The international financial services firm of Morgan Stanley and French luxury goods leader LVMH announced an out-of-court settlement of a lengthy legal dispute over allegations that Morgan Stanley issued financial analysis reports which were biased against LVMH.
The settlement, with terms not disclosed, ends nearly five years of legal proceedings in French courts over the potential conflicts of interest between equity analysts and investment banking activities of financial services firms. The case marked the first time the French judiciary was asked to decide potential conflicts of interest of financial analysts at investment banking firms.
The dispute began in 2002, when LVMH accused Morgan Stanley of publishing biased analyst reports and sought 100 million euros ($131.4 million) in damages. In 2004, the Paris Commercial Court heard arguments that the Morgan Stanley analyst report had skewed its analysis of LVMH in order to aid an investment banking client of Morgan Stanley, the Italian luxury goods holding company Gucci. The Court then ordered damages of 30 million euros ($39.4 million) to be paid to LVMH by Morgan Stanley.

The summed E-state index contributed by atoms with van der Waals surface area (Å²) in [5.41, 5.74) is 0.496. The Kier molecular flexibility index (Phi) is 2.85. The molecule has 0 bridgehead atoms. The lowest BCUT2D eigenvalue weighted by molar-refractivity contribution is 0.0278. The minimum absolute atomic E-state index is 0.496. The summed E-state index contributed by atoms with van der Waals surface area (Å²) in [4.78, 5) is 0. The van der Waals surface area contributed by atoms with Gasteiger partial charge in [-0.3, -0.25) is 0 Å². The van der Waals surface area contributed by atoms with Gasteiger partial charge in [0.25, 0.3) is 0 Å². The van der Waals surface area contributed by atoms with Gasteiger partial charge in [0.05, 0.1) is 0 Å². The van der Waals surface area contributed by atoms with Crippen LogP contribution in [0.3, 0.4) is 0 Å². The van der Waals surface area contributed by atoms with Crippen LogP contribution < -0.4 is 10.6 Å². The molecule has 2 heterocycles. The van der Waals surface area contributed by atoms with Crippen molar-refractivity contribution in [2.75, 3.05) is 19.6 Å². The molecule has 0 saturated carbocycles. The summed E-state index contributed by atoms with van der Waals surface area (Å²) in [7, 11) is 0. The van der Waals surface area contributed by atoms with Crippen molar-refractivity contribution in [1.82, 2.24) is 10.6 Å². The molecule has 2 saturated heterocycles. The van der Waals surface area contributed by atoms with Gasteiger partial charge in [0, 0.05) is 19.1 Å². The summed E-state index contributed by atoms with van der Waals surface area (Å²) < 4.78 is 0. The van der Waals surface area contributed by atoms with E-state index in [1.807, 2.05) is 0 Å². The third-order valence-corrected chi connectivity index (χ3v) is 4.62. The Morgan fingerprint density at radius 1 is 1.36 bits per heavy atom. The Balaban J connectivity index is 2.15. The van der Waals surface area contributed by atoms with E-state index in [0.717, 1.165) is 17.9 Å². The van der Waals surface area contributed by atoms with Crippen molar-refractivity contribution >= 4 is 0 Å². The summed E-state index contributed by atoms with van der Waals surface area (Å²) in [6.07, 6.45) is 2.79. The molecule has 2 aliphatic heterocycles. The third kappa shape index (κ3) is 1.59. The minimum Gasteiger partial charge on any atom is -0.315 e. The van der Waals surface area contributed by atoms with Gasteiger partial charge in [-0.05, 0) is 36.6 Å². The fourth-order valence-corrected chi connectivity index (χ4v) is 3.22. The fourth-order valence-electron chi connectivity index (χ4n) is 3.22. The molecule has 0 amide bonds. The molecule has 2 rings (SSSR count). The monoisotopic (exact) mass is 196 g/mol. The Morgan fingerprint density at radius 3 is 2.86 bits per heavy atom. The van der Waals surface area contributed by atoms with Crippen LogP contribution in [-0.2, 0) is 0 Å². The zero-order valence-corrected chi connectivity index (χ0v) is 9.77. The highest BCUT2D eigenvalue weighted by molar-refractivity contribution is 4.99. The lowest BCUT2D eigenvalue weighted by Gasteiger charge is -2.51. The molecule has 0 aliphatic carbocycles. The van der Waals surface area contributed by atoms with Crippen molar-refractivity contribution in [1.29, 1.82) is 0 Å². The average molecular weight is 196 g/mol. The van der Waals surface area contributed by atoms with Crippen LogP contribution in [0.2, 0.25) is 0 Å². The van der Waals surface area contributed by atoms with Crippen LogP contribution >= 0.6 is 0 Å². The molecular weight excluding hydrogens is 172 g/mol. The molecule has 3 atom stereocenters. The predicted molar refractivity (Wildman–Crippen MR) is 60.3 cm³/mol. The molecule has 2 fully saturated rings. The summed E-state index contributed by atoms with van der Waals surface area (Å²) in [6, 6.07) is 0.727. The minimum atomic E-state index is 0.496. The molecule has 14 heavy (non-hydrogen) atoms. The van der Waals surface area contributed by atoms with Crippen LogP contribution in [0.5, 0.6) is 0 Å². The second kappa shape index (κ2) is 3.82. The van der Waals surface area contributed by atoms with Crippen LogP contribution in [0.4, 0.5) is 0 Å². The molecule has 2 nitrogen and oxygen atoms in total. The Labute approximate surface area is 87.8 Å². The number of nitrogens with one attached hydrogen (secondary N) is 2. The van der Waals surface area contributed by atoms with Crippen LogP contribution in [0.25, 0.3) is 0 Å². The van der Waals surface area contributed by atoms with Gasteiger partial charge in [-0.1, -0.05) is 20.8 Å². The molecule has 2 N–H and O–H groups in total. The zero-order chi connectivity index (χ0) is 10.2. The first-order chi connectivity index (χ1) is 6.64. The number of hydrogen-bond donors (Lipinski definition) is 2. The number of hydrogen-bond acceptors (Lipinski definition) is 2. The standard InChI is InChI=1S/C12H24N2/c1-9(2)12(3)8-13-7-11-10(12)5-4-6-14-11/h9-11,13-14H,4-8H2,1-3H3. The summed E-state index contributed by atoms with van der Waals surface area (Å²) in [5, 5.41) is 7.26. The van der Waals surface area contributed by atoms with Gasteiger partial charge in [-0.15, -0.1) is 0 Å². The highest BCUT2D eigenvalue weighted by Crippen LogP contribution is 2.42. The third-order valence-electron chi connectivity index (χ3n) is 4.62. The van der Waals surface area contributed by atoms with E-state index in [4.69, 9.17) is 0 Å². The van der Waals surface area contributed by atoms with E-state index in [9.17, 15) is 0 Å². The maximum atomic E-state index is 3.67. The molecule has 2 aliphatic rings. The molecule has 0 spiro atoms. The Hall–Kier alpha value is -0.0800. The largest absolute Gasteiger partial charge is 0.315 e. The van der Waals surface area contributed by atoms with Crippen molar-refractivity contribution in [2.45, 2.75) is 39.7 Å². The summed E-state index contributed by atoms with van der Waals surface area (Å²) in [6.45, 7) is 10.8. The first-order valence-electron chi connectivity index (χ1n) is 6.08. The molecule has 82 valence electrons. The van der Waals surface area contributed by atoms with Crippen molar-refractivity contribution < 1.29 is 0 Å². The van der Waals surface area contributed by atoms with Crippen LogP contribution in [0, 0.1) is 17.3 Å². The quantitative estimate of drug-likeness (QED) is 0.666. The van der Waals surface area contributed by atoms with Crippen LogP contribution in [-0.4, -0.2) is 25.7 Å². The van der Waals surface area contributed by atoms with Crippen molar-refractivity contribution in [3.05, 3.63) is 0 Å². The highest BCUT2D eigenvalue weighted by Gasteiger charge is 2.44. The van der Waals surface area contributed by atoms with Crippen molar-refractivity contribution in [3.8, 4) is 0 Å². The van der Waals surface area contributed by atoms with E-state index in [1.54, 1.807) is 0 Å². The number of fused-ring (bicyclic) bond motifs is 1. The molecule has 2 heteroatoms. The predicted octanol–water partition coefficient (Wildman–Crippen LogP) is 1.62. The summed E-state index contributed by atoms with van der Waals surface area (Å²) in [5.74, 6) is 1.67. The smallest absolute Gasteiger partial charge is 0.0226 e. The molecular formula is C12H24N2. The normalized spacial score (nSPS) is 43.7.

Morgan Stanley paid that award but appealed the decision. On appeal, a Paris Appeals Court partially overturned the commercial court’s ruling in June of 2006. However, the appellate court upheld the commercial court’s defamation finding against Morgan Stanley, while overturning the previous finding of bias in the investment bank’s equity research concerning LVMH. When the parties disputed the meaning of the outcome of the appeal, the appelate court appointed an expert to review damages linked to the dispute. The expert analysis was slated for presentation to the appeals court by April 1, but now it will be shelved, according to a joint statement issued by the two companies.